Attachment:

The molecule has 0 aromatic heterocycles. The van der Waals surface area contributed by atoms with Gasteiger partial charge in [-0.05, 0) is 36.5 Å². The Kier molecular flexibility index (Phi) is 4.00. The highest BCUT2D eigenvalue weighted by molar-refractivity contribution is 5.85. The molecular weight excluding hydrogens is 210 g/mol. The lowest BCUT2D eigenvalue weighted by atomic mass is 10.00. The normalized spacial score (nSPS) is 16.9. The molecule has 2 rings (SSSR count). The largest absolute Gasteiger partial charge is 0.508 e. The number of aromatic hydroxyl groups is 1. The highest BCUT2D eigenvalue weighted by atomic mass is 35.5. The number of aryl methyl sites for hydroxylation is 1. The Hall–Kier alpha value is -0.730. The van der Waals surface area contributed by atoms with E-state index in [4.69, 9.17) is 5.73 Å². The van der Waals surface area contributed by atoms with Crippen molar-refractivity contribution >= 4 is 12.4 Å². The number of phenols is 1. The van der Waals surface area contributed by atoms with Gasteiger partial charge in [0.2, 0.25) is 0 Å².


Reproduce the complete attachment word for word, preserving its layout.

The molecule has 0 aromatic heterocycles. The van der Waals surface area contributed by atoms with Gasteiger partial charge in [-0.05, 0) is 36.5 Å². The Kier molecular flexibility index (Phi) is 4.00. The highest BCUT2D eigenvalue weighted by molar-refractivity contribution is 5.85. The molecular weight excluding hydrogens is 210 g/mol. The lowest BCUT2D eigenvalue weighted by atomic mass is 10.00. The normalized spacial score (nSPS) is 16.9. The molecule has 2 rings (SSSR count). The largest absolute Gasteiger partial charge is 0.508 e. The number of aromatic hydroxyl groups is 1. The highest BCUT2D eigenvalue weighted by atomic mass is 35.5. The number of aryl methyl sites for hydroxylation is 1. The Hall–Kier alpha value is -0.730. The van der Waals surface area contributed by atoms with E-state index in [4.69, 9.17) is 5.73 Å². The van der Waals surface area contributed by atoms with Crippen molar-refractivity contribution >= 4 is 12.4 Å². The number of phenols is 1. The van der Waals surface area contributed by atoms with Gasteiger partial charge in [0.2, 0.25) is 0 Å².